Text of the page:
I come from a Land Down Under.

You’re not supposed to be here.
better move
better shake it
(show me how good you a-are)
you’re not supposed to be here.
but under the shade of a coolabah tree
exactly. precisely.
so i’ll sing. and i’ll watch. and i’ll wait
till the billy boils
you’ll come… over here. (by boat?)
what boat? you ARE the boat.
you were MY boat
this IS my boat. and it floats
like a brick doesn’t
and the bricks pile up (build build build)
and around the fire
so I can watch you melt
The boat rocks, and i’m off, fresher than ever
singing ‘Waltzing Matilda’. with me.

You’re not supposed to be here.
this place?
any place.
I’ve been displaced to replace something and feel space
to breathe.
and freeze.
and breathe and see
for the first time, that I am here (again)
and you’re not supposed to be here
and the box we’ve been thinking outside of has grown.
am I on it? am I in it? I don’t want to be in it
It moves over the seas and IT floats (for now) (like the boat)
but for how long?

I float, but sometimes I don’t know the difference between
the air and the water; whether i’m between
or in; it’s a thin skin.
(some people say they’re thick skinned, but it can’t be true)
the tent is shaking.

Hey. The tent. It’s shaking.
have you pegged it down enough?
it’s hard to always remember… the tent.
the boat… the tickets, the presents, the cards,
the food, the decorations, the ice…
(don’t forget the ice)
but I do. I forget all the time
I forget how many hours your banana took to grow
I forget how many farmers worked to sow
the seeds I eat ever. single. day. (it’s almost boring)
so. I forget.

the dust. and dust. and ashes and ashes.
and I don’t even like cricket that much, except when
we play it at Gran’s house on Christmas Day and when
people asked me if I love Ricky Ponting in India
I just smiled and nodded even though I don’t, but I like
Adam Gilchrist because he had cute ears and I always
have sympathy for wicket keepers, and goalies too
and ashes haven’t concerned me much but I have built
some pretty hot fires lately so some thoughts
have come up. or down.
and I’d like to be burned when-I-die-when-I-die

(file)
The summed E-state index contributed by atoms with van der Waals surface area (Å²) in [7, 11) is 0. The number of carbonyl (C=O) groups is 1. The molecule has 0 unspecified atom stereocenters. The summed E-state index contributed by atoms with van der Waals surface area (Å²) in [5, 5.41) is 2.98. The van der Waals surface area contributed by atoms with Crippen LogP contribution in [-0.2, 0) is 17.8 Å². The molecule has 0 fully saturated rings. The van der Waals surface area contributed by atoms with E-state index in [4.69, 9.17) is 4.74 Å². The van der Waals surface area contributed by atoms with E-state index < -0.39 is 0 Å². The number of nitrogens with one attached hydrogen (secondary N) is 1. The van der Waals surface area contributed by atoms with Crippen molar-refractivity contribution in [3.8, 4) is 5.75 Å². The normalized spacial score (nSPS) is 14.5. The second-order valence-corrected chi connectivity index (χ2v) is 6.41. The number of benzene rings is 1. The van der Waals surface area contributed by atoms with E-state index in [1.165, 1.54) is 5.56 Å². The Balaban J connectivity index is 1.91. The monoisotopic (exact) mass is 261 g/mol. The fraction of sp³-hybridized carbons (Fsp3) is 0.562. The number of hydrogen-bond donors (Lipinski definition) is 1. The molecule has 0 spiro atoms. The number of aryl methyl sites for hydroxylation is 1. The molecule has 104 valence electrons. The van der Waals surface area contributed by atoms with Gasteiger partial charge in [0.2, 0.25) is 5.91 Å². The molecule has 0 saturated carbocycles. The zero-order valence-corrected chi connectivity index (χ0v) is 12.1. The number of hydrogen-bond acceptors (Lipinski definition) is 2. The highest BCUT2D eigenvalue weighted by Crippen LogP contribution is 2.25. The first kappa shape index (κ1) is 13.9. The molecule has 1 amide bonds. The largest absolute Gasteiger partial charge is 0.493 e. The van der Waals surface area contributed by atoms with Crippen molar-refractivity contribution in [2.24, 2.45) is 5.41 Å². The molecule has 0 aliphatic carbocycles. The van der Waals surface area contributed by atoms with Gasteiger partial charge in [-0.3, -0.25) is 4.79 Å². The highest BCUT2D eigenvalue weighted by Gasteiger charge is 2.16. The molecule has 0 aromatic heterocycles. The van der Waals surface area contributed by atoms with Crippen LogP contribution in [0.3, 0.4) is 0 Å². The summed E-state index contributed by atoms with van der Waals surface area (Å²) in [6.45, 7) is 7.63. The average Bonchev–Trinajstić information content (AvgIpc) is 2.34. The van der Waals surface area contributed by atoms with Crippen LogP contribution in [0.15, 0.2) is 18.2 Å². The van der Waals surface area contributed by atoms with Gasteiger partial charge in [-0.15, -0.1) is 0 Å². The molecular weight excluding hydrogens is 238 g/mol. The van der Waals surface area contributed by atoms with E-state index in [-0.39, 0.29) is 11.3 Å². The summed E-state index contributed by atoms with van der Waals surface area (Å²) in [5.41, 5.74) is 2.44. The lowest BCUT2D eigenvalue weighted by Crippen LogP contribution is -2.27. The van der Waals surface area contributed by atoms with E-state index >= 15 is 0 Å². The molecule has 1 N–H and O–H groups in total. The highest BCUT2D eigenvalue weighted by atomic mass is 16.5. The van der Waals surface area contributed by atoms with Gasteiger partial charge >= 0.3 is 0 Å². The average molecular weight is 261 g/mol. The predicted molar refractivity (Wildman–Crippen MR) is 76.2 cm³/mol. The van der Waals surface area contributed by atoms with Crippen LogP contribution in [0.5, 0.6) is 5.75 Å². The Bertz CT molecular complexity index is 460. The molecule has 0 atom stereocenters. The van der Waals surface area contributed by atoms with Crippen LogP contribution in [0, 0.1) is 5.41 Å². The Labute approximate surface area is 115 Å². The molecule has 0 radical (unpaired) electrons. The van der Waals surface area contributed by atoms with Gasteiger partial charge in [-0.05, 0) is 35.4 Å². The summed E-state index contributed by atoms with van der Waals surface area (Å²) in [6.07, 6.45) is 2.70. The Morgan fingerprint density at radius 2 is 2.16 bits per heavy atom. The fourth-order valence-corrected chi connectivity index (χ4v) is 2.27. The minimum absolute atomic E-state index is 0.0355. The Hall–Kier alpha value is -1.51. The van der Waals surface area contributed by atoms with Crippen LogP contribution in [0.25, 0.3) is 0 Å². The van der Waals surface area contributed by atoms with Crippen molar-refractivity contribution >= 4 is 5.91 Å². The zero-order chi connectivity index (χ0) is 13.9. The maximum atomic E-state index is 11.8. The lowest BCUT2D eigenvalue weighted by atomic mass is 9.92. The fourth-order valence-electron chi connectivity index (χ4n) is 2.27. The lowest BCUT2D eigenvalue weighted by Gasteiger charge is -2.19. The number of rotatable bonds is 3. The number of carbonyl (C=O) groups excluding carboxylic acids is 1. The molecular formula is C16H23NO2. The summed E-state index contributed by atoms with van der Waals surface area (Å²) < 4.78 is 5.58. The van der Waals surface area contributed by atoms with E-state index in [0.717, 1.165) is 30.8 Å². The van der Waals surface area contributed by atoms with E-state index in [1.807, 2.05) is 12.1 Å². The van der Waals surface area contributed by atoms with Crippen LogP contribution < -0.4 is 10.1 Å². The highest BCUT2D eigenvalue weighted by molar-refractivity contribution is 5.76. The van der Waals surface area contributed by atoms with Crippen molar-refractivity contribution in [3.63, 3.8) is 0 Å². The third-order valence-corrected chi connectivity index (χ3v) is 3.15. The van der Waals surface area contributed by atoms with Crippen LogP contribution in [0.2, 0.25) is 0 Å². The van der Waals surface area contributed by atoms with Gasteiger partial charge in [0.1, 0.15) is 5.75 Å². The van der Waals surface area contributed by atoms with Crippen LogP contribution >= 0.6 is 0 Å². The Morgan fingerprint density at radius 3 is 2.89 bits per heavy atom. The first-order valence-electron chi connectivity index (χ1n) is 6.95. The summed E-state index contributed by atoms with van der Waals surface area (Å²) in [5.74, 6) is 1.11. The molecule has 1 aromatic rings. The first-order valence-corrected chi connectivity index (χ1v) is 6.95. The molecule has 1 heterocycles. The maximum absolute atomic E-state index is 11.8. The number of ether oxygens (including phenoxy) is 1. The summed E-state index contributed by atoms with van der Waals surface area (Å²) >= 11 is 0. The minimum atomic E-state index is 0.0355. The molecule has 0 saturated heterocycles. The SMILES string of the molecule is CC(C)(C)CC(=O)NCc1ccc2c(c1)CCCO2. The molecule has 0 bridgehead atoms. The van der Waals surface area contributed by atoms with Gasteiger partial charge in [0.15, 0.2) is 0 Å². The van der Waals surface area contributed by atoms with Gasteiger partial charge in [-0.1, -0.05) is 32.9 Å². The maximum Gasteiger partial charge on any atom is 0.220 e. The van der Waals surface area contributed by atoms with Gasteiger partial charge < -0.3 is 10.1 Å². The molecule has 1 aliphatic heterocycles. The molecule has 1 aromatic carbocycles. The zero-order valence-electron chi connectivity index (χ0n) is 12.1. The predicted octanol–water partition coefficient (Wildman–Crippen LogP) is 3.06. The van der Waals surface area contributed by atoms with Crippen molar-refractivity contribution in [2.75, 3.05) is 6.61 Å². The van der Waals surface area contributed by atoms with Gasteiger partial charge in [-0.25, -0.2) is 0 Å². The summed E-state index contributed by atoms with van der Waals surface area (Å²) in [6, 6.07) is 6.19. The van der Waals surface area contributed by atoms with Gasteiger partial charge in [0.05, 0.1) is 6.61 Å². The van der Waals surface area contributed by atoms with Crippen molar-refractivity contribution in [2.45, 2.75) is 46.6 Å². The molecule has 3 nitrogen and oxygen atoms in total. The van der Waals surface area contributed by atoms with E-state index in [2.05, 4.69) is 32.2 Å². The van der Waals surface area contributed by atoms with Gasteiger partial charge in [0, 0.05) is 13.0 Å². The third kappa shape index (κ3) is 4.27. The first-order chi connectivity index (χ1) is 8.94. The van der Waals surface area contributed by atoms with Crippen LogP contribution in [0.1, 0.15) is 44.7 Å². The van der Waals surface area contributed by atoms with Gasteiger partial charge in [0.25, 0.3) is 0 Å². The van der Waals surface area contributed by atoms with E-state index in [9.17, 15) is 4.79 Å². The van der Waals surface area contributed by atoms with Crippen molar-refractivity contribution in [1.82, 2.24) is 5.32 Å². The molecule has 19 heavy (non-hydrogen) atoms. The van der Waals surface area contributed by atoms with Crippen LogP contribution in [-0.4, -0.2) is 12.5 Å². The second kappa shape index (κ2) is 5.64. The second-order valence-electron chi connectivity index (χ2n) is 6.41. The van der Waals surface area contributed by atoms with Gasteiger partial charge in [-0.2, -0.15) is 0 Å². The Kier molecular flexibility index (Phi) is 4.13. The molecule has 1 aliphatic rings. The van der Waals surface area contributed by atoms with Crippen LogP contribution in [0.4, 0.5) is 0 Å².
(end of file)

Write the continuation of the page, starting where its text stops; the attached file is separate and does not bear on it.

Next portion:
and become ashes in the sea. not the Indian dream
of the Ganges,
but a glacial river maybe
because there is already so much sediment
all that sediment. filling the dam.
and I forget.
the sediment.
it clouds the view
I can’t see clearly now
it’s snowing and winding and the sky is radically challenging
what I know of space void continuum

seven times.
I thought I knew; and what’s the deal with numbers anyway
(and I’m)
lifted, placed, and taken to where I shouldn’t be
you too.
maybe we should think about our places more often.
seven times. How many? too many.
It melts when it touches the water. I mean
the opposite of melts
and I think I’m still floating. and the
tent still shakes.

step by step (gathering moss)

she stood still. not really because she wanted to, but she couldn’t not.
(there’s a double negative)
doubling her doubt
as the parade she wasn’t in pushed past her.

dragged backwards by the the motion discrepancy,
still. and the wave is not phased by anyone’s presence.
she needs more strength to resist and choose than to follow.

follow follow. (will you) follow?
normally there is a leader,
like Simon, who says put your hands on your head
but heads are rolling, and
moss is gathering
where we won’t look.
marchers are marching
drummers are drumming
(5 gold rings?)
(and swimmers are drowning)

confetti streams glory over something misunderstood
confusing the street sweepers who
cannot sweep or scrub or scratch away
the questions asking who, when, where, why?
all the w’s, tripling and tripping down over and out.

why not wonder. wonder who painted the town before it was red.
wonder what your mother nature gave you.
why not wonder. and wander
the mossy stones, forgotten
behind the banners and signs
still flashing at 2am, just incase
we don’t see where our feet are taking us.

but foxes make tracks step by step
and they don’t look at their feet or
worry about the cracks in pavements
in fear they’ll hurt their mothers.

she wondered how.
the parade doesn’t stop. or look. or wait.
she wades instead.
step by step
in the direction she wasn’t pushed.

how to build a compass (and find your way):

  1. caitlin hespe, 2015magnetize a needle. -stroke it 50 times on a magnet or iron
    horseshoe or silk or fur
  2. stick the needle in something that floats -some cork or
    a leaf
  3. put it in water so the needle is horizontal
  4. wait until it is still. the needle is now pointing North to South


now find North.


(stars help)

(this is a metaphor by the way)


I will prelude with the proverbial ‘it’s been ages since I have updated this blog’…  for both the saying and the reason, I apologise.

Here are some little sketches, some from Iceland, to fill in some space.

I hope to present some more resolved things soon…